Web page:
and see the shaky future grow familiar
in the pinched, indigenous faces
of these thoroughbred mental cases.

Mirrors of metal so they couldn’t become shards. Metal that returned “pinched” reflections and “shaky futures.” Twisted and blotched like a Francis Bacon portrait. Lowell saw his fractured self in the mirror. Is that who he was?

mirrors tell us who we are
Francis Bacon’s “Three Studies for a Self-Portrait” 1979-80. Learn more.

Bacon was a modern British artist whose work electrified its viewers, delivering shock and feeling with features that looked human, mechanical, and dreamlike simultaneously. Bacon acknowledged his art was self-representational:2

Autobiographical? Well yes, inevitably, it’s about my life, at some level. It’s filled with my thoughts about things. And yet when I’m in the middle of it, I forget about everything, about myself and about friends and things that have happened. That might sound as if I’m talking about inspiration, but it’s not that. … I just get the bits of paint down and hope they suggest a way I can make something that looks as if it’s come directly off the nervous system.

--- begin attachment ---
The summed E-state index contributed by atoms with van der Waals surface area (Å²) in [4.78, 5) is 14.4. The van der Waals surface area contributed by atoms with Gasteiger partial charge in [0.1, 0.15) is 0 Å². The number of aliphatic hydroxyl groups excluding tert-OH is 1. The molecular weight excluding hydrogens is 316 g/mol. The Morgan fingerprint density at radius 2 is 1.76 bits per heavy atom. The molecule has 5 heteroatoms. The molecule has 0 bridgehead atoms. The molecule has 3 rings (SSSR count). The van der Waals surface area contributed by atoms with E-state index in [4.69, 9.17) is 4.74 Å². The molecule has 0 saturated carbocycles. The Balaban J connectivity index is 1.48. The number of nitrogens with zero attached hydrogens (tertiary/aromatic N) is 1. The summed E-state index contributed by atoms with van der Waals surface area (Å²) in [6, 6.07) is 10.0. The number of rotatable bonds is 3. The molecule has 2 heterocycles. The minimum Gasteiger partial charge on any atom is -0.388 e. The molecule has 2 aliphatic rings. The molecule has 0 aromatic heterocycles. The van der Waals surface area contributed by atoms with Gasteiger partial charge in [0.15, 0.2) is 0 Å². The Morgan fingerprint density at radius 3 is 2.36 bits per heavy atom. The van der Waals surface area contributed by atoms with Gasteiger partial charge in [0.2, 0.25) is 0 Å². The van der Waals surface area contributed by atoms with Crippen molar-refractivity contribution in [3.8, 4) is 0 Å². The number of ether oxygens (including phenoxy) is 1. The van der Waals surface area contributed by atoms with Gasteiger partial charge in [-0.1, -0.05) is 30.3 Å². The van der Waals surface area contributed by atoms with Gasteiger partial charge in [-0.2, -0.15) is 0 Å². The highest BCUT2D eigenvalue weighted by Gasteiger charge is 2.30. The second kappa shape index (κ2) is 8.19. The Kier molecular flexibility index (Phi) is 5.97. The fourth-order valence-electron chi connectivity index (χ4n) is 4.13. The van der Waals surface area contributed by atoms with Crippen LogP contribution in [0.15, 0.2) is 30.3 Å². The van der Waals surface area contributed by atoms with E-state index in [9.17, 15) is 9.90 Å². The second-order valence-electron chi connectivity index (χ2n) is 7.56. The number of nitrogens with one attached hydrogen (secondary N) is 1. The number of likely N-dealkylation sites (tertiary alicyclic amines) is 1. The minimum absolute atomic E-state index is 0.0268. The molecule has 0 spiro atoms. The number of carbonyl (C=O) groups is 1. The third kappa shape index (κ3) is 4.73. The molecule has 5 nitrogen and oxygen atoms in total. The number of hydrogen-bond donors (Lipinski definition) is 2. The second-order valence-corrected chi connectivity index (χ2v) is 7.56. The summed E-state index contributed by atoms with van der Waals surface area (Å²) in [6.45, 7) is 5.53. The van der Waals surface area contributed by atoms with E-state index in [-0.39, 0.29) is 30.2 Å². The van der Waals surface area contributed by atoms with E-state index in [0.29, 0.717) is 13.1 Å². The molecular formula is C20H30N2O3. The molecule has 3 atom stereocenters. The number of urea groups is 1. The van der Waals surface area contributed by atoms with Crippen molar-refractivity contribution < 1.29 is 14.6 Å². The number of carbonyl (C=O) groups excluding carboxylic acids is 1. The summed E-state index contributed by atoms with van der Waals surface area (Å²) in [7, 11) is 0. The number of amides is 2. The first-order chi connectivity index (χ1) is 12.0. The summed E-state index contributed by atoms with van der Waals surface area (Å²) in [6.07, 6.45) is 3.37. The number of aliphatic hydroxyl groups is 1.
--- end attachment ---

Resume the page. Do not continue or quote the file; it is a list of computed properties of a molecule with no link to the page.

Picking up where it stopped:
In the mad dash to “get the bits of paint down,” Bacon created work that reflected sight but not visual. Something deeper, emotions drawn directly from his nervous system and passed intravenously (intranervously?) to our own subcutaneous essence. In that way, Bacon was mirroring himself—and perhaps mirroring everyone? Is that a realistic portrayal of humanity?

If I could draw my emotions, my soul, my psyche, at times it might indeed look a bit like a Bacon portrait. Mechanical, human, and dreamlike. Or at least a reflection in a metal shaving mirror.

But that’s not how I appear. What about appearance?

Terry Gross has interviewed thousands of people in her 40 years hosting NPR’s Fresh Air. Gross has said that the most common question from the audience was what she looked like. Why? Does what she looks like tell us more about her than what she says on the air and in interviews? Our appearance is a reflection without deeper consideration. A physical without a self.

This distinction is the crack into which slips the concept of a double. This double, this us that appears exactly like us, which is not us.

Suggested or stimulated by reflections in mirrors and in water and by twins, the idea of the Double is common to many countries. It is likely that sentences such as A friend is another self by Pythagoras or the Platonic Know thyself were inspired by it. In Germany this Double is called a Doppelgänger, which means ‘double walker.’ In Scotland there is the fetch, which comes to fetch a man to bring him to his death; there is also the Scottish word wraith for an apparition thought to be seen by a person in his exact image just before death. To meet oneself is, therefore, ominous.